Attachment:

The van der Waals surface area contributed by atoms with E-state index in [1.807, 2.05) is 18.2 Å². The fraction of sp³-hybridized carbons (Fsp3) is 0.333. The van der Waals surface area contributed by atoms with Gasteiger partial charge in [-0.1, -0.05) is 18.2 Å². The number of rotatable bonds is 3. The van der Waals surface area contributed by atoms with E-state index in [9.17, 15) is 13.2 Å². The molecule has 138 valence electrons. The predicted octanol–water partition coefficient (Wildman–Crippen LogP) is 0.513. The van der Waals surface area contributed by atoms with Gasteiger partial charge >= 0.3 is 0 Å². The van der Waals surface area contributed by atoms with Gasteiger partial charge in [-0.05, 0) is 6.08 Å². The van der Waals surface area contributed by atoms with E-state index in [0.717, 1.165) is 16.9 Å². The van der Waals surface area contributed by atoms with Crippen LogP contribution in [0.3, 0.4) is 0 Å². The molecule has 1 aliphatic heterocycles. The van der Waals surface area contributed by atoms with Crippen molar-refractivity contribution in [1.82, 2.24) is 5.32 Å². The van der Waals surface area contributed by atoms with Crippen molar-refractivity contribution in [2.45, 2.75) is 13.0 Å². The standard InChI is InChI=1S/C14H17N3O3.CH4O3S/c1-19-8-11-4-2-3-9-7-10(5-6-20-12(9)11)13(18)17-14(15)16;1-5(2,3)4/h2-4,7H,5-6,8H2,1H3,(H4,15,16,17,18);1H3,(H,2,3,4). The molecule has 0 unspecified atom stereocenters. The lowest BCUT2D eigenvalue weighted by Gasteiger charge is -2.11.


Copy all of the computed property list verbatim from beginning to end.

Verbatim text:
The van der Waals surface area contributed by atoms with E-state index in [1.807, 2.05) is 18.2 Å². The fraction of sp³-hybridized carbons (Fsp3) is 0.333. The van der Waals surface area contributed by atoms with Gasteiger partial charge in [-0.1, -0.05) is 18.2 Å². The number of rotatable bonds is 3. The van der Waals surface area contributed by atoms with E-state index in [9.17, 15) is 13.2 Å². The molecule has 138 valence electrons. The predicted octanol–water partition coefficient (Wildman–Crippen LogP) is 0.513. The van der Waals surface area contributed by atoms with Gasteiger partial charge >= 0.3 is 0 Å². The van der Waals surface area contributed by atoms with Gasteiger partial charge in [-0.05, 0) is 6.08 Å². The van der Waals surface area contributed by atoms with E-state index in [0.717, 1.165) is 16.9 Å². The van der Waals surface area contributed by atoms with Crippen LogP contribution in [0.3, 0.4) is 0 Å². The molecule has 1 aliphatic heterocycles. The van der Waals surface area contributed by atoms with Crippen molar-refractivity contribution in [1.82, 2.24) is 5.32 Å². The van der Waals surface area contributed by atoms with Crippen molar-refractivity contribution in [2.45, 2.75) is 13.0 Å². The standard InChI is InChI=1S/C14H17N3O3.CH4O3S/c1-19-8-11-4-2-3-9-7-10(5-6-20-12(9)11)13(18)17-14(15)16;1-5(2,3)4/h2-4,7H,5-6,8H2,1H3,(H4,15,16,17,18);1H3,(H,2,3,4). The molecule has 0 unspecified atom stereocenters. The lowest BCUT2D eigenvalue weighted by Gasteiger charge is -2.11.